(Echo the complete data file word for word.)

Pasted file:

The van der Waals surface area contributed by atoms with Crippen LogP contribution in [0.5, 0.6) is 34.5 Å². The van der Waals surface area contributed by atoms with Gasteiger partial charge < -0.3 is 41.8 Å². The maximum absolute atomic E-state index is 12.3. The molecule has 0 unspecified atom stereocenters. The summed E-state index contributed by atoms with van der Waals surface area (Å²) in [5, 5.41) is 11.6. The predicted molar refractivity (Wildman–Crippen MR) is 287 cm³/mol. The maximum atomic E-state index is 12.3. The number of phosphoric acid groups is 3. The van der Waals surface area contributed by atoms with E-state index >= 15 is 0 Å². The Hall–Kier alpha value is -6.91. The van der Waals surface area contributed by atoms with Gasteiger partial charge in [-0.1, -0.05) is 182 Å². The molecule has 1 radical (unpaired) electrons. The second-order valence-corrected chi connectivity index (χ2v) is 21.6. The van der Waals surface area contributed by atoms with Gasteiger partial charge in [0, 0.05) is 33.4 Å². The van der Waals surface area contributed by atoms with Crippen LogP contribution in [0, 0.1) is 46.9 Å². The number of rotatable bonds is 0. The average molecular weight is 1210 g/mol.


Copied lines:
The van der Waals surface area contributed by atoms with Crippen LogP contribution in [0.5, 0.6) is 34.5 Å². The van der Waals surface area contributed by atoms with Gasteiger partial charge < -0.3 is 41.8 Å². The maximum absolute atomic E-state index is 12.3. The molecule has 0 unspecified atom stereocenters. The summed E-state index contributed by atoms with van der Waals surface area (Å²) in [5, 5.41) is 11.6. The predicted molar refractivity (Wildman–Crippen MR) is 287 cm³/mol. The maximum atomic E-state index is 12.3. The number of phosphoric acid groups is 3. The van der Waals surface area contributed by atoms with E-state index >= 15 is 0 Å². The Hall–Kier alpha value is -6.91. The van der Waals surface area contributed by atoms with Gasteiger partial charge in [-0.1, -0.05) is 182 Å². The molecule has 1 radical (unpaired) electrons. The second-order valence-corrected chi connectivity index (χ2v) is 21.6. The van der Waals surface area contributed by atoms with Gasteiger partial charge in [0, 0.05) is 33.4 Å². The van der Waals surface area contributed by atoms with Crippen LogP contribution in [0, 0.1) is 46.9 Å². The number of rotatable bonds is 0. The average molecular weight is 1210 g/mol.